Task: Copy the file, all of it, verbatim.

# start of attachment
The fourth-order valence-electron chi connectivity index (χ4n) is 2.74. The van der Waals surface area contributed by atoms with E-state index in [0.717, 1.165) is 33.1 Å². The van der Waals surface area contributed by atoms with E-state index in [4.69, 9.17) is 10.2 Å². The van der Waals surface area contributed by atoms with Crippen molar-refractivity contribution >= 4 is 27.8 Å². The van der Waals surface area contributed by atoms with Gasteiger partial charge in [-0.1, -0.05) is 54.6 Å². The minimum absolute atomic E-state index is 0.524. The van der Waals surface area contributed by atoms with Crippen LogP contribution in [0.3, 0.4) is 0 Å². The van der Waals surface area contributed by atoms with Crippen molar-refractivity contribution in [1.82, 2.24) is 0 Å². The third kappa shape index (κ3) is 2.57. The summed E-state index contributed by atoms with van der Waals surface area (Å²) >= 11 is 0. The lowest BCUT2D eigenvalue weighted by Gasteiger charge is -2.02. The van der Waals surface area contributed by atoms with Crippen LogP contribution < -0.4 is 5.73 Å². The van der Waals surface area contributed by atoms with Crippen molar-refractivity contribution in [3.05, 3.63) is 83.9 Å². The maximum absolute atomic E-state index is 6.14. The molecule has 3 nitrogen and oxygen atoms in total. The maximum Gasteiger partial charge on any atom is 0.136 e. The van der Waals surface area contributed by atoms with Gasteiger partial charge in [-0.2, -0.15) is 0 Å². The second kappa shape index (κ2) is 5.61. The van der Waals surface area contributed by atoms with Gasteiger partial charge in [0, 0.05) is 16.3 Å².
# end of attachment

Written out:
The fourth-order valence-electron chi connectivity index (χ4n) is 2.74. The van der Waals surface area contributed by atoms with E-state index in [0.717, 1.165) is 33.1 Å². The van der Waals surface area contributed by atoms with E-state index in [4.69, 9.17) is 10.2 Å². The van der Waals surface area contributed by atoms with Crippen molar-refractivity contribution >= 4 is 27.8 Å². The van der Waals surface area contributed by atoms with Gasteiger partial charge in [-0.1, -0.05) is 54.6 Å². The minimum absolute atomic E-state index is 0.524. The van der Waals surface area contributed by atoms with Crippen LogP contribution in [0.3, 0.4) is 0 Å². The van der Waals surface area contributed by atoms with Crippen molar-refractivity contribution in [1.82, 2.24) is 0 Å². The third kappa shape index (κ3) is 2.57. The summed E-state index contributed by atoms with van der Waals surface area (Å²) >= 11 is 0. The lowest BCUT2D eigenvalue weighted by Gasteiger charge is -2.02. The van der Waals surface area contributed by atoms with Crippen LogP contribution < -0.4 is 5.73 Å². The van der Waals surface area contributed by atoms with Crippen molar-refractivity contribution in [3.05, 3.63) is 83.9 Å². The maximum absolute atomic E-state index is 6.14. The molecule has 3 nitrogen and oxygen atoms in total. The maximum Gasteiger partial charge on any atom is 0.136 e. The van der Waals surface area contributed by atoms with Gasteiger partial charge in [-0.2, -0.15) is 0 Å². The second kappa shape index (κ2) is 5.61. The van der Waals surface area contributed by atoms with Gasteiger partial charge in [0, 0.05) is 16.3 Å².